In fact, the rise of generative AI will surely make the construction of a metaverse more cost-effective. Moreover, much of the negative commentary misses the fact that many mini-metaverses are being widely used today. The success of Fortnite, Roblox, Zwift and other multiplayer online games and fitness platforms demonstrate that people like interacting with (and competing with) each other in a 3D environment. Although these environments are currently self-contained and will continue to be for some time to come, they may become interoperable in the future, just as organisational networks gradually connected to the internet. For the digital economy, the metaverse is the logical end point for a journey that the tech and telecoms industry started more than a decade ago with the advent of digital twins.

Still, some of the scepticism is justified. Clunky and expensive technology means metaverse-hosted events are unlikely to be a satisfactory substitute for attending a concert, sports fixture or play in person during this decade. There will need to be major advances in VR technology before most people will want to spend more than a few minutes wearing a fully enclosed headset.

But that does not mean the metaverse is not going to have a major impact in the medium-term. From planning and design to education and training, there are many practical and valuable applications for 3D virtual environments, which can be visited and manipulated without the expense and risks that would be associated with real in-person visits. Crucially, these applications do not necessarily require the user to spend a lot of time (or even any time) wearing an enclosed headset. In fact, most practical use cases do not need to be immersive – users could just navigate a 3D environment on the screen of their laptop or TV (similar to the way in which people play Fortnite or Minecraft).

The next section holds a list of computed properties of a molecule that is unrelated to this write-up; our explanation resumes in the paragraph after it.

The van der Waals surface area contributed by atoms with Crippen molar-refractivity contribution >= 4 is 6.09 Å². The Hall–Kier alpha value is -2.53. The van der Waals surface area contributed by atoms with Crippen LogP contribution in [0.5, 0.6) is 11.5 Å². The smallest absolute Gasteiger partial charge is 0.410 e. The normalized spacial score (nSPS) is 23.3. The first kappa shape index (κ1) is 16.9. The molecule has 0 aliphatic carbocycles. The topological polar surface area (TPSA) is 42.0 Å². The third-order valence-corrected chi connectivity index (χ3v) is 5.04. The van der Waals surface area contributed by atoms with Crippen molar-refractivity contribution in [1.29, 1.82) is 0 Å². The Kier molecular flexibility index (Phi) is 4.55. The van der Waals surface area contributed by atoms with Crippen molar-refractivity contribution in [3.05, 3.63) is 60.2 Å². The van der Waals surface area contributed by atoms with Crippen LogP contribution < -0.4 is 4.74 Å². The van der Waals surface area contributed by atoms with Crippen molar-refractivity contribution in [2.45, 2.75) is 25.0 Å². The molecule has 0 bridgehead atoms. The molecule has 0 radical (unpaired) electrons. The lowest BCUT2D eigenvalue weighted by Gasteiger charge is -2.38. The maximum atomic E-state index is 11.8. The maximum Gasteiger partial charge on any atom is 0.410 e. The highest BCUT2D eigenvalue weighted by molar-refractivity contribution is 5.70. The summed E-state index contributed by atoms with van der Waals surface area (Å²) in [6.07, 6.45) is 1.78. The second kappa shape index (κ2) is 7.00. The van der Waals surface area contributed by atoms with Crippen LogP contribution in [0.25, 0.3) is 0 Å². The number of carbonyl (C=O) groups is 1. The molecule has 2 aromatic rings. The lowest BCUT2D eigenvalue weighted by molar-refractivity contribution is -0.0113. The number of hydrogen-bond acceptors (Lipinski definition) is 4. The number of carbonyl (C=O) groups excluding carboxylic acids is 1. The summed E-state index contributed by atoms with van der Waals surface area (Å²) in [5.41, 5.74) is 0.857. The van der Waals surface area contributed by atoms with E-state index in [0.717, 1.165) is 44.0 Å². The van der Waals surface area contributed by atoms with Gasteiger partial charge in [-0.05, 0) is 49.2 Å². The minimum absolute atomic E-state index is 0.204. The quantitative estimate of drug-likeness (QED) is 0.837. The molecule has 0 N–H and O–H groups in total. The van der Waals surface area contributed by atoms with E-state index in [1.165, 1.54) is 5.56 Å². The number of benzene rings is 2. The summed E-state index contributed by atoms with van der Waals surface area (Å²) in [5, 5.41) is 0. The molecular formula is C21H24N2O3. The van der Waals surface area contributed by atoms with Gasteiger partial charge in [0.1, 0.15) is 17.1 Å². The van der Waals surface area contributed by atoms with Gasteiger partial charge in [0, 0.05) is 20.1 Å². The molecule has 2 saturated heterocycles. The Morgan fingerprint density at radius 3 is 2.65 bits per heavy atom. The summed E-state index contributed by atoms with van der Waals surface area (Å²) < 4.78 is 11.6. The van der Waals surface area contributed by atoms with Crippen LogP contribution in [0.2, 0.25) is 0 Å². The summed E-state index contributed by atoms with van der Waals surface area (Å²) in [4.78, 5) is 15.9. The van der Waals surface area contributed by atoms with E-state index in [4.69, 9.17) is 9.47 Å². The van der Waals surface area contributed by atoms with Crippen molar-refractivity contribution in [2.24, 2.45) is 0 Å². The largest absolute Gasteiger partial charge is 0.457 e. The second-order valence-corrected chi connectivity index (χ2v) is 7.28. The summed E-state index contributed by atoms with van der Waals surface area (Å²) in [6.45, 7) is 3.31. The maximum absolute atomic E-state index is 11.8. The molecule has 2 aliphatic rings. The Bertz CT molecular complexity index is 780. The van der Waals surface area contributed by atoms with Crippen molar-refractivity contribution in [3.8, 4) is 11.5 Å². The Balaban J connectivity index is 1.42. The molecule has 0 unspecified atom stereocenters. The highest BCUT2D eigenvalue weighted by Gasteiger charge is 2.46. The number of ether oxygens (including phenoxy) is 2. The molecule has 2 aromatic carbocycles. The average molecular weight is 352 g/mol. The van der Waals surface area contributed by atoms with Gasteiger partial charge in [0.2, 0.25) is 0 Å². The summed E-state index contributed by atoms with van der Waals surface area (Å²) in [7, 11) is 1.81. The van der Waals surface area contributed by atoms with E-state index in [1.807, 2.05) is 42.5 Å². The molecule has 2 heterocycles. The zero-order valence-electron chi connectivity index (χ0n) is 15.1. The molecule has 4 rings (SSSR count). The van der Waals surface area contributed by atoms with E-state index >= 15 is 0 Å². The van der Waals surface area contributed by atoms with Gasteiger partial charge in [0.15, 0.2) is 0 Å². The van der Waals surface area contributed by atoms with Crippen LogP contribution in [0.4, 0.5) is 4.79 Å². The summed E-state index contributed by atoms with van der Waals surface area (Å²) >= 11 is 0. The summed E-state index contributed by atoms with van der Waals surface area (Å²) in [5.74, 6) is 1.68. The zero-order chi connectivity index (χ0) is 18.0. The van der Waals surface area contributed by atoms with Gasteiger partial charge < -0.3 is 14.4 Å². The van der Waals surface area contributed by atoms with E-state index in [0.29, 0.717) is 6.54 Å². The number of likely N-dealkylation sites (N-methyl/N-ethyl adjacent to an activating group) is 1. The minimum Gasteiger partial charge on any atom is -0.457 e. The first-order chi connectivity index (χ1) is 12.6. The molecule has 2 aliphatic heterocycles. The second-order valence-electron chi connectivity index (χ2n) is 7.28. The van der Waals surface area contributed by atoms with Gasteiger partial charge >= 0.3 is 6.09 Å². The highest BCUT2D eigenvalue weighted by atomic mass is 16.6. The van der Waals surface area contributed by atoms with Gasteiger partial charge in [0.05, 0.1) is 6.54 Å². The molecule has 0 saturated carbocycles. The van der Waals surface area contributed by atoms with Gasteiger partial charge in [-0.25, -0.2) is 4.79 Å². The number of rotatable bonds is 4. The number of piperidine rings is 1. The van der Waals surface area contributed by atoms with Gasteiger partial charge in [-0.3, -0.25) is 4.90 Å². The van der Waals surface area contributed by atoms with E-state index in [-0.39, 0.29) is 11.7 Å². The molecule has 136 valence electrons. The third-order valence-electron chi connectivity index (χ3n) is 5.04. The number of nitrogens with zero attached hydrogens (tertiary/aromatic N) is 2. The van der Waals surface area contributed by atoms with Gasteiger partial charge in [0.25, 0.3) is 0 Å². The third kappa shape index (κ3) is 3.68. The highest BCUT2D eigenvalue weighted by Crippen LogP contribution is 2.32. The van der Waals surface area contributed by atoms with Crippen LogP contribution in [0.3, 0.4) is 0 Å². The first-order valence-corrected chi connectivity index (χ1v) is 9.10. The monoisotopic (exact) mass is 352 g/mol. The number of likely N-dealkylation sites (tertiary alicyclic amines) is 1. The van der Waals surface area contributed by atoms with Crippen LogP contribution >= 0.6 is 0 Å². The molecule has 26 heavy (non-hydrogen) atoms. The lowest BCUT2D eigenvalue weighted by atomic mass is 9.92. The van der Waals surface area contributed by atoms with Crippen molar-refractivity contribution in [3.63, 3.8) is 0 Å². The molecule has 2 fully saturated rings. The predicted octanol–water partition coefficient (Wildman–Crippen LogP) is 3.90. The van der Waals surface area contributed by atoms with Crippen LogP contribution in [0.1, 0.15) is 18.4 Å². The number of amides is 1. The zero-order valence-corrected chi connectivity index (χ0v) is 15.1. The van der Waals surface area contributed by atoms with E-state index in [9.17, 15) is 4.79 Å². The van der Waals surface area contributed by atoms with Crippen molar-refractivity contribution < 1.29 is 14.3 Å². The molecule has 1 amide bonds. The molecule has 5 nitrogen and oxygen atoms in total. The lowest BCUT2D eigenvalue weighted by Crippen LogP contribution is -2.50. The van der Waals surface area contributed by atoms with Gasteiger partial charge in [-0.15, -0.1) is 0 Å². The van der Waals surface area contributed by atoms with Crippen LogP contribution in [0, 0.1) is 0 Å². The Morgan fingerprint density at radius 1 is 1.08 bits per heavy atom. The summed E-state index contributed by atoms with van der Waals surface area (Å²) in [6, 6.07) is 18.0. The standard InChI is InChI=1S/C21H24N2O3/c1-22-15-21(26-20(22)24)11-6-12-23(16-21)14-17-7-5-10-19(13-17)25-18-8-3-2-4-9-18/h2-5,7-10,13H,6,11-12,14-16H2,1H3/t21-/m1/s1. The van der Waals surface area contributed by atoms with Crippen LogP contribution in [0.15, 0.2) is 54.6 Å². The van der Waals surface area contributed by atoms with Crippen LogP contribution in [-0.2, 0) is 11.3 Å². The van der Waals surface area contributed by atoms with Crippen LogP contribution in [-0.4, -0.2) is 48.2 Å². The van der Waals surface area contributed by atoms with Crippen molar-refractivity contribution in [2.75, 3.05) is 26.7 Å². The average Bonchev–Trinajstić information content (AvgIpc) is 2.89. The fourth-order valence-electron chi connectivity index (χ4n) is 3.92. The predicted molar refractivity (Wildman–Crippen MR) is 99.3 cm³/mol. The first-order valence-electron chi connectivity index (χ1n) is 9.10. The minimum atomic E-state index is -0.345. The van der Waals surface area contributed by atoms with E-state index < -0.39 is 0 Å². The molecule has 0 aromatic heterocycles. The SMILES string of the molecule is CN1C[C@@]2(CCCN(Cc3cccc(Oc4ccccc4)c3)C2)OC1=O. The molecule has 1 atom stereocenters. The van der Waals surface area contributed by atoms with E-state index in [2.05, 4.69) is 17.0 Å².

Fortnite shows that metaverses do not necessarily need VR

Source: Fortnite

By enabling people to “travel” cost-effectively through time and space, virtual environments can help boost productivity and efficiency. While a VR meeting may offer little beyond a Zoom call, 3D simulations that enable users to view and manage the real world in real-time clearly have value – digital twins are gaining traction and becoming increasingly sophisticated, as explained in the STL Partners report: Digital twins: A catalyst of disruption in the Coordination Age.

The combination of 360-degree 8K cameras, 5G or Wi-Fi 6 connectivity and real-time stitching software has made it feasible to transmit live footage of a real-world environment from multiple viewpoints to a remote location. These cameras are small enough to be mounted in a wide variety of locations and viewpoints (see figure below) and can easily be moved around by robots and drones.

Furthermore, the cost of this equipment is falling. High-definition 360-degree cameras equipped with Wi-Fi can cost as little as US$100. Models with a built-in cellular connection and good optics will cost more. For example, the weather-proof Farmstream 360-degree camera, which is equipped with 4G and a 30x optical zoom, costs £350 in the UK (that is £50 more than the Wi-Fi version of the same camera). Designed for use on farms, the online retailer advises buyers that they will typically spend £6 per month on data and potentially upwards of £10 per month in very busy periods (for example during lambing or calving). For telcos, that represents incremental revenue.

8K 360-degree cameras are small enough to be widely used

Source: Insta360 website

Table of Contents

  • Executive Summary
  • Table of Contents
  • Table of Figures
  • Introduction
    • The metaverse: A double edged sword
    • Generative AI: Friend or foe?
    • The advantages of interoperability
  • Practical consumer applications
    • The role of telcos
    • Virtual reality: To be deployed judiciously
  • Use cases for live virtual environments
    • Training for activities and tasks
    • Education
    • Designing/managing a building
    • Speciality shopping
    • Virtual tourism
    • Live events
  • The movers and shakers
    • Meta’s strategic pivot towards mixed reality
    • Roblox: User-generated 3D
    • Microsoft prepares for a new computing platform
    • Nvidia: Riding the automotive transition
    • Apple intervenes
    • Google: Making maps more immersive
    • Siemens: Manufacturing in the metaverse
  • China seeks to build on the IoT
  • Conclusions